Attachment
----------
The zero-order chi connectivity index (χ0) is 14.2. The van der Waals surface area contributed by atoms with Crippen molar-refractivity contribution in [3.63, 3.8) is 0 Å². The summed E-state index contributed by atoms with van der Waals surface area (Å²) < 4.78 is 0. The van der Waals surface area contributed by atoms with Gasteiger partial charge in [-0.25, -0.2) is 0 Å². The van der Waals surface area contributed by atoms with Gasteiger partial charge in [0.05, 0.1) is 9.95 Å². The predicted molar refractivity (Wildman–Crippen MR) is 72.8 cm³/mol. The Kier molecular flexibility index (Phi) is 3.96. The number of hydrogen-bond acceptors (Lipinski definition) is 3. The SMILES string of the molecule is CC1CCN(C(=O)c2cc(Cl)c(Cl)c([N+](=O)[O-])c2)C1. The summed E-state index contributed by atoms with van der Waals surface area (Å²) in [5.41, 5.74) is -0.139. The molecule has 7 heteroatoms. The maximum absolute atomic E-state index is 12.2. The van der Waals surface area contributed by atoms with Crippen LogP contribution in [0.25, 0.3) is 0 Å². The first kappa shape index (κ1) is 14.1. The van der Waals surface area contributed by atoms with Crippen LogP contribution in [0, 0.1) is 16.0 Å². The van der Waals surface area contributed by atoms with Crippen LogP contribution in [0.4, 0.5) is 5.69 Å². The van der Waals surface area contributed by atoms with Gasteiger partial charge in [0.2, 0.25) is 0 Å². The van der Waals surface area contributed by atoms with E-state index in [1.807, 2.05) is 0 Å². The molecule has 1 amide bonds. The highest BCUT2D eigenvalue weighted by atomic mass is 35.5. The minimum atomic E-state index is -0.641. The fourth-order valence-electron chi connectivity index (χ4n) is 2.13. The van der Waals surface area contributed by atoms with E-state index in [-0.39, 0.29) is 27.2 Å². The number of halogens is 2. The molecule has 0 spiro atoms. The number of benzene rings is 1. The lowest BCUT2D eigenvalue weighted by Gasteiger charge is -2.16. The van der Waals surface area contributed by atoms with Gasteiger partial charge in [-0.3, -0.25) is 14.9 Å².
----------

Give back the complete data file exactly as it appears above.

The zero-order chi connectivity index (χ0) is 14.2. The van der Waals surface area contributed by atoms with Crippen molar-refractivity contribution in [3.63, 3.8) is 0 Å². The summed E-state index contributed by atoms with van der Waals surface area (Å²) < 4.78 is 0. The van der Waals surface area contributed by atoms with Gasteiger partial charge in [-0.25, -0.2) is 0 Å². The van der Waals surface area contributed by atoms with Gasteiger partial charge in [0.05, 0.1) is 9.95 Å². The predicted molar refractivity (Wildman–Crippen MR) is 72.8 cm³/mol. The Kier molecular flexibility index (Phi) is 3.96. The number of hydrogen-bond acceptors (Lipinski definition) is 3. The SMILES string of the molecule is CC1CCN(C(=O)c2cc(Cl)c(Cl)c([N+](=O)[O-])c2)C1. The summed E-state index contributed by atoms with van der Waals surface area (Å²) in [5.41, 5.74) is -0.139. The molecule has 7 heteroatoms. The maximum absolute atomic E-state index is 12.2. The van der Waals surface area contributed by atoms with Crippen LogP contribution in [0.25, 0.3) is 0 Å². The first kappa shape index (κ1) is 14.1. The van der Waals surface area contributed by atoms with Crippen LogP contribution in [0, 0.1) is 16.0 Å². The van der Waals surface area contributed by atoms with Crippen LogP contribution in [0.4, 0.5) is 5.69 Å². The van der Waals surface area contributed by atoms with Gasteiger partial charge in [0.2, 0.25) is 0 Å². The van der Waals surface area contributed by atoms with E-state index in [1.807, 2.05) is 0 Å². The molecule has 1 amide bonds. The highest BCUT2D eigenvalue weighted by atomic mass is 35.5. The minimum atomic E-state index is -0.641. The fourth-order valence-electron chi connectivity index (χ4n) is 2.13. The van der Waals surface area contributed by atoms with E-state index in [-0.39, 0.29) is 27.2 Å². The number of halogens is 2. The molecule has 0 spiro atoms. The number of benzene rings is 1. The lowest BCUT2D eigenvalue weighted by Gasteiger charge is -2.16. The van der Waals surface area contributed by atoms with Gasteiger partial charge in [-0.3, -0.25) is 14.9 Å².